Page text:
Friday, February 22, 2008

Guarantees Conclusion

For the past twelve postings I have written about some common beliefs that many Christians, at least the ones in my circle of friends, hold to. They even claim them as promises saying that the Bible guarantees that God will do that certain thing for them. They even, very often aggressively, insist on saying they know what's best and claim promises for others.

I wrote my posts hoping to encourage the many who have been hurt and disillusioned by such teachings. It's difficult to make the case for the fact that there are no guarantees in scripture except the ones expressly stated. In my reading I can only find two that are stated clearly and repeated often in the New Testament, meaning in the new covenant under which we now live. Those two are simply that God loves us and God will never leave us.

Some people I've shared these truths with are adamantly opposed to my interpretations. Others are a little shocked since it's so different from what they're hearing from TV evangelists and from most pulpits. A few others are greatly encouraged. For the first time they are able to believe that what's happened to them is not because God is punishing them or because they're not one of God's favorites.

I'm currently reading The Shack by William P. Young and the author has this same premise. I'm going to finish reading this book and then go back and highlight the great one-liners I've read. I think this might be the subject of my writing on the next few posts, using the one-liners that are so good and that provoke my own thoughts and ruminations. We'll see.


Chuck Andrews said...


I’ll guarantee you one thing, the guarantees you have identified as false guarantees are guaranteed to leave people disillusioned and the ones that can’t admit their false beliefs usually end up angry and bitter at God. All the time the false guarantees are being clung to and claimed the real guarantees you identified are guaranteeing the disillusioned, hurt, angry, and bitter the reality of His real guarantees. As you so aptly guaranteed, the real guarantees are relentless whether they are believed or not. And the false guarantees are not reliant whether they are believed or not. Guarantees are only as trustworthy as the contract that guarantees them.

Great Series,


Deborah Felts said...

I'm reading "The Shack" too, suggested by Bro. Paul. I look forward to your take on it. I'm finding it fascinating and (like you) with lots of powerful quotes. It will be fun to share. - Deb

greg.w.h said...

My personal experience is that Christians sometimes use these "guarantees" to immunize themselves from the responsibility of empathizing with and caring for people who are hurting. The guarantees turn into trite phrases that leave those who are hurting wondering if God feels the same way that the Christian who just uttered the phrase feels.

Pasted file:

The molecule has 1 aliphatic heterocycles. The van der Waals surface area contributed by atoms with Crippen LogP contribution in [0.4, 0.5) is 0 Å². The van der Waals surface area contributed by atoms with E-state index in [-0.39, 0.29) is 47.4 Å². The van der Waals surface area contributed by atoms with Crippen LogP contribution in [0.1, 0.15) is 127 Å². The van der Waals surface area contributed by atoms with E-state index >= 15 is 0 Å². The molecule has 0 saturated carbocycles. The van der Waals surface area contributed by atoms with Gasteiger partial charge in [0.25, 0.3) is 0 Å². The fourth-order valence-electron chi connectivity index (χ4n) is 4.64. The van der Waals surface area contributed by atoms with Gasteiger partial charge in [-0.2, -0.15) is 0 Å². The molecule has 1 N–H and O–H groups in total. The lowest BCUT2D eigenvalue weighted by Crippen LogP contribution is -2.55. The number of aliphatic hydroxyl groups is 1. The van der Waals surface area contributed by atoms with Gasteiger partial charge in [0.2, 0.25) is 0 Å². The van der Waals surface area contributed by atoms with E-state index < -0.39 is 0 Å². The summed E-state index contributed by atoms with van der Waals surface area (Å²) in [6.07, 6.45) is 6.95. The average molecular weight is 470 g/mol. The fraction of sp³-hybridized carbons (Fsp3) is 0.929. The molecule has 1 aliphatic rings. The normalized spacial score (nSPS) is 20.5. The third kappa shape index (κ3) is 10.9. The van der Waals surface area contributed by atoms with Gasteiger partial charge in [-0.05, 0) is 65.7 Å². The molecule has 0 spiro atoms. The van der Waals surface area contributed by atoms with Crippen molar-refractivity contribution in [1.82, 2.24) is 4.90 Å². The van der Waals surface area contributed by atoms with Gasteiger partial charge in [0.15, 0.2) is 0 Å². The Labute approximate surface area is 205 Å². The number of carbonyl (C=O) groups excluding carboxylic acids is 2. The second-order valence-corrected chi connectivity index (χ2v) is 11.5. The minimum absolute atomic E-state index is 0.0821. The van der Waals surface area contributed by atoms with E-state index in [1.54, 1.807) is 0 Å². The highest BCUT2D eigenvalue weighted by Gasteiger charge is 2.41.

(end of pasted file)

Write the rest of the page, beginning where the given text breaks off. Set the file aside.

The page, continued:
Instead I believe we ought to behave this way:

God has made us part of his plan. When we know that there is Scripture that makes promises on God's behalf, we ought to be looking for how he will use us in fulfilling those promises in meeting the needs of both the saved and the unsaved.

I see that thought process--not taking over the fulfillment of God's promises but looking to be part of his plan to fulfill them--as not only healthy but consistent with Matthew 25 ("if you've done it unto the least of these...", John 17 (Jesus's High Priestly prayer especially his prayer for unity which we know from John 15 comes through love for each other), and Matthew 28 (The Great Commission).

Thank you Mrs. Burleson for your thoughts and taking the time to share them. You really tugged on my heart with your practical look at the Bible and God's "promises". I find encouragement in what you wrote to ever more heavily depend on God directly and not to construct other crutches that are less reliable than He is.

Greg Harvey

Rebel4Reality said...

When I first read your comment quickly, I was reminded of the little saying, "How much wood could a woodchuck chuck if a woodchuck could chuck wood." ;-) That was because of your fun use of the word guarantee. When I reread your comment, I realized how good it was, especially your last sentence. Very true!

I'll be interested to know what you think of the book, The Shack. Thought provoking, isn't it?

Thanks for sharing your thoughts and opinion. I always hesitate to discuss this area of scriptural guarantees with people because of the varied responses. My biggest concern is that I don't want to prematurely present this to believers who, for some reason or other, are not ready. But then, that again is a matter of believing that God is guiding them as well as He is me. That trust factor thing! ;-) Thanks for your comments. (And, please, feel free to address me as Mary.)

DT Boy said...


Thanks for your encouraging words and wonderful insights. I look forward to reading more and yes even learning more from you! :)